As part of its efforts to promote the SPD as a peacenik party, members of the base want party leadership to lay out a clear plan for the future of Germany's deployment in Afghanistan and to express decisive opposition to the American plans to install parts of its new missile defense system in Poland and the Czech Republic. It's a project that Schröder recently criticized as "politically dangerous," a "counterproductive attempt to encircle Russia that in no way represents European interests."
The issue is creating a dilemma for the Social Democrats. If the SPD's leadership gives in to pressure from the party base, it could severely weaken Social Democratic members of Merkel's cabinet -- including Foreign Minister Frank-Walter Steinmeier, who has already been weakened by investigations into German intelligence cooperation with the US during the Iraq war as well as efforts to keep wrongly accused terror suspect Murat Kurnaz, a longtime inmate at Guantanamo, from returning to Germany. An open conflict with the Christian Democrats could bring a quick end to the fragile coalition government and raise serious questions about the SPD's ability to govern.
An identity issue
At the same time, the idea of positioning itself as a peace party remains an attractive prospect -- especially in the wake of controversial reforms that have seen the center-left SPD help push through such unpopular measures like a hike in the retirement age by two years. "This is an issue of identity for us," says SPD floor leader Peter Struck, who expressed concern that the "dissatisfaction within the party and population regarding the Afghanistan deployment is growing."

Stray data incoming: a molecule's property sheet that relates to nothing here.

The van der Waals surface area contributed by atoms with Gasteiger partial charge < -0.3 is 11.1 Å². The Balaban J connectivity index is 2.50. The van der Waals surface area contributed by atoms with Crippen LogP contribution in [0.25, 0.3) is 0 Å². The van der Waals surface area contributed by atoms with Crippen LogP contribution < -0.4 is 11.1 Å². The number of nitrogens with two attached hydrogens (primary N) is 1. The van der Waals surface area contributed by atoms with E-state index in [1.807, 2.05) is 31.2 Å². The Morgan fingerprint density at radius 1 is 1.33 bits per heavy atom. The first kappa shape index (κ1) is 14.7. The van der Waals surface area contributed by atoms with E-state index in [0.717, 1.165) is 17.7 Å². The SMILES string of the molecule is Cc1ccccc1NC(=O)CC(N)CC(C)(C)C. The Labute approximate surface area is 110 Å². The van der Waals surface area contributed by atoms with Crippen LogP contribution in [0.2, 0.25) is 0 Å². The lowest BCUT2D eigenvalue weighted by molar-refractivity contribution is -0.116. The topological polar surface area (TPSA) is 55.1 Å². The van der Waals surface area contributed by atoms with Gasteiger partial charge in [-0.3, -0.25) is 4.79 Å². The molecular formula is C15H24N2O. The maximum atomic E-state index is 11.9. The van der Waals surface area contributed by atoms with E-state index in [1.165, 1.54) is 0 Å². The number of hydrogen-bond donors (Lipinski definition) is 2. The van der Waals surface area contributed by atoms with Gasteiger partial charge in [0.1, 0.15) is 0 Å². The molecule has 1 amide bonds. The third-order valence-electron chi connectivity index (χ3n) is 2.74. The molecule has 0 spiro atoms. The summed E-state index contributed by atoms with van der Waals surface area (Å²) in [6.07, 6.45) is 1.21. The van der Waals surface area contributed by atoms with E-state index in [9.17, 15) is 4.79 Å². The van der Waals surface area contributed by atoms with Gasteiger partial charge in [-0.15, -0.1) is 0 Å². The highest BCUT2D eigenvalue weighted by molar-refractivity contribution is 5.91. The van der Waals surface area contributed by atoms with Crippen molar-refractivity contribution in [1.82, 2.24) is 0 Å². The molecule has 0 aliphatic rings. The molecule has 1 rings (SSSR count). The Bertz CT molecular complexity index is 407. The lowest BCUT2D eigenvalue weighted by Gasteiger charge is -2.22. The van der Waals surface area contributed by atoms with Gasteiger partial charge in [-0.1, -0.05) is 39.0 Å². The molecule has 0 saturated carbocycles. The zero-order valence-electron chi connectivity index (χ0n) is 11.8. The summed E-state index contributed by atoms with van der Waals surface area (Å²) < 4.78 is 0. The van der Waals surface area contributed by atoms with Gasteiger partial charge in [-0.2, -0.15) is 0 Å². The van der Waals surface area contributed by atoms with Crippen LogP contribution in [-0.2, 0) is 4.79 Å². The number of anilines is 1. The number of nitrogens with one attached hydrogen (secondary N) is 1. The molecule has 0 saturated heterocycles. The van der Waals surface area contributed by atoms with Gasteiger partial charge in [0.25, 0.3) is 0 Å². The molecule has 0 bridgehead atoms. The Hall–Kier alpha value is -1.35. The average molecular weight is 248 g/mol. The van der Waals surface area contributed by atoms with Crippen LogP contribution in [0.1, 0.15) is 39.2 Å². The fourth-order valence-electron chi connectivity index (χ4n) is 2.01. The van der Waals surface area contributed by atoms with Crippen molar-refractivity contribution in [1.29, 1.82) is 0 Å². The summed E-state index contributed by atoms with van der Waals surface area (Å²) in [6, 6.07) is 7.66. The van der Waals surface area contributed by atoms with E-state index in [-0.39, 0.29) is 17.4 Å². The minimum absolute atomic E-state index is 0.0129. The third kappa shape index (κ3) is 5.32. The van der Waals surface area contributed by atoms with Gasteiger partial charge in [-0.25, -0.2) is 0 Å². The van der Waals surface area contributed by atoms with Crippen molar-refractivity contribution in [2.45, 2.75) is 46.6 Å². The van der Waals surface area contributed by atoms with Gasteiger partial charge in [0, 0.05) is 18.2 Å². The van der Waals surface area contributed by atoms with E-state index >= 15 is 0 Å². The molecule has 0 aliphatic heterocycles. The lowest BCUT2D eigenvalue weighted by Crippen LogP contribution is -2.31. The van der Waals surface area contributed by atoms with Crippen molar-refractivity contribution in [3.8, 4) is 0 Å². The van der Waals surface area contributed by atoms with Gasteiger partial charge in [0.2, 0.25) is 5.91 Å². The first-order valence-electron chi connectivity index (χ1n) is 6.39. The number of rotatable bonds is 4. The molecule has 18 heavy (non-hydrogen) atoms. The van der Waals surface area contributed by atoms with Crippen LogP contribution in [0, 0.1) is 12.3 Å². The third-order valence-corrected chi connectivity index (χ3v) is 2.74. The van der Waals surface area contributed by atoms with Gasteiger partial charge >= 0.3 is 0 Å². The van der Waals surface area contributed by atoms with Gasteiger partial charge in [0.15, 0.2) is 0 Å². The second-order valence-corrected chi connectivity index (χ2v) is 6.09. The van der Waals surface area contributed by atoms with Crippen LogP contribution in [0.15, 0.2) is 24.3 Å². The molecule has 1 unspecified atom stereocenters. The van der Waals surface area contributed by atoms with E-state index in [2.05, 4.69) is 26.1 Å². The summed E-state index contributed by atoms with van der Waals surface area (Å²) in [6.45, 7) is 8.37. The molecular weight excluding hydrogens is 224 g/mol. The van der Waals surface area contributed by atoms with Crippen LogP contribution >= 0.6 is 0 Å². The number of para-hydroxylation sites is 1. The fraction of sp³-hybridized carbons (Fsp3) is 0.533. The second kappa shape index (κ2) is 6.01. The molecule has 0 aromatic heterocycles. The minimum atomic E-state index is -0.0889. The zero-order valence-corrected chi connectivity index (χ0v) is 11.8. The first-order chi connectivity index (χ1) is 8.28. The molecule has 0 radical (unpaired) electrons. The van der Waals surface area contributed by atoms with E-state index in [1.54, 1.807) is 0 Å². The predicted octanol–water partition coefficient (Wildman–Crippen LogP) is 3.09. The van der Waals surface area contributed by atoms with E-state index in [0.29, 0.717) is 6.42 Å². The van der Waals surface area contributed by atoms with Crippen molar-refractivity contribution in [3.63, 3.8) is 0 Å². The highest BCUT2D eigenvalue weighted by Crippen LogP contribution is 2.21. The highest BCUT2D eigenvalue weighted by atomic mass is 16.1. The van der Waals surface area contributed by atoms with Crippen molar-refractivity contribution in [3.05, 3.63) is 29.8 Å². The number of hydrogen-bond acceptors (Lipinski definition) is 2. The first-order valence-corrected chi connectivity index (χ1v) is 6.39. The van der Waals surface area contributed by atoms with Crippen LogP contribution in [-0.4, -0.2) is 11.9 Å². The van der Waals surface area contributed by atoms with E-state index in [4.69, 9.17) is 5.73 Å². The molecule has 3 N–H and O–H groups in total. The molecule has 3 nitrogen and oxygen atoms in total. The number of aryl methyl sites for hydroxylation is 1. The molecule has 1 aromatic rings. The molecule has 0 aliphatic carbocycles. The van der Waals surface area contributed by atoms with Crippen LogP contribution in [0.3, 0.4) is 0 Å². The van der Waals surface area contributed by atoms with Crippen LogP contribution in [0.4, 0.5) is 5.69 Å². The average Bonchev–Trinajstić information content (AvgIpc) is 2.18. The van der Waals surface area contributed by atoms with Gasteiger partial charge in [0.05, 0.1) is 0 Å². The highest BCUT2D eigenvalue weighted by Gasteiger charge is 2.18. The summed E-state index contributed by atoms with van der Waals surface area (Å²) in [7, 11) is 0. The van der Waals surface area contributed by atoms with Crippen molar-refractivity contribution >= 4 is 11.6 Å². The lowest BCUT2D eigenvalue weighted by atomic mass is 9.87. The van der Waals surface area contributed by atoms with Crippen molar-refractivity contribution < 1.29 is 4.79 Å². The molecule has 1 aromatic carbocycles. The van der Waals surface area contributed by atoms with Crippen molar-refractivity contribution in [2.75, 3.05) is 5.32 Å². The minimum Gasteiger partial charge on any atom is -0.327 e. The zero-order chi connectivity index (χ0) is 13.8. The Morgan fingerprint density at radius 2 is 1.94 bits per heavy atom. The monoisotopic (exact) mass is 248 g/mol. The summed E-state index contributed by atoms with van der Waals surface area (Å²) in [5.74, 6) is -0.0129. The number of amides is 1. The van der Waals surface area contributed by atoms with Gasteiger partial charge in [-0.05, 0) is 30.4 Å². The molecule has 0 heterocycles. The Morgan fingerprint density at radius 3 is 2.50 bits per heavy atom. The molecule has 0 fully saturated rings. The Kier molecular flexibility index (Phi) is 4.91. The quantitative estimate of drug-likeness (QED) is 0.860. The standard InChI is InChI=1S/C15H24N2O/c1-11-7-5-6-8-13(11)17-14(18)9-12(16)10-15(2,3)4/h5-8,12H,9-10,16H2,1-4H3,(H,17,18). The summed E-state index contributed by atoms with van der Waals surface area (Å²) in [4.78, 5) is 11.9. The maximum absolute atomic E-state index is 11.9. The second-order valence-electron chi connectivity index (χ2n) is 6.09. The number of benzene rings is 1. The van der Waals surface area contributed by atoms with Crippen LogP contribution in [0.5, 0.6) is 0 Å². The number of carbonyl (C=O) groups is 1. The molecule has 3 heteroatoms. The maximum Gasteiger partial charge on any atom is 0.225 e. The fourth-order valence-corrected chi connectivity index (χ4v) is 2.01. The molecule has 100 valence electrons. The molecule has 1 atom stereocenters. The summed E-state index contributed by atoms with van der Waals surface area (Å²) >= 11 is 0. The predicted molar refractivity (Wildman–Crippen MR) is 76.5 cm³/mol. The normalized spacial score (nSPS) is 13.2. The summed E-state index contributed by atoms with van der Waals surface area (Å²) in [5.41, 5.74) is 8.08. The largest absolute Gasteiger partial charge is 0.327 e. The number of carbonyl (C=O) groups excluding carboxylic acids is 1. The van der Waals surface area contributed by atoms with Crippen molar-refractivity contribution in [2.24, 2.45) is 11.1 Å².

Still, party strategists have yet to come up with any solutions that would meet the demands of its Christian Democratic partners and Germany's NATO commitments while at the same time keeping the party core happy. The only certainty within the party is that unilateral withdrawal of German troops from Afghanistan would be impossible.
"Even the peaceniks know that," says Struck.
Nevertheless, the Afghanistan mandate expires this fall and a new plan will have to be voted on in the Bundestag. With so many SPD members opposed to further involvement in Afghanistan, difficult political wrangling is anticipated. So far, Steinmeier's Foreign Ministry hasn't released any concrete plans on the future of Germany's deployment. Diplomats say the government must find more money for Afghanistan and that it must be funnelled to reconstruction projects with high visibility -- also in the dangerous southern part of the country. They are also calling for a plan that will provide a clear roadmap for ending the Bundeswehr deployment.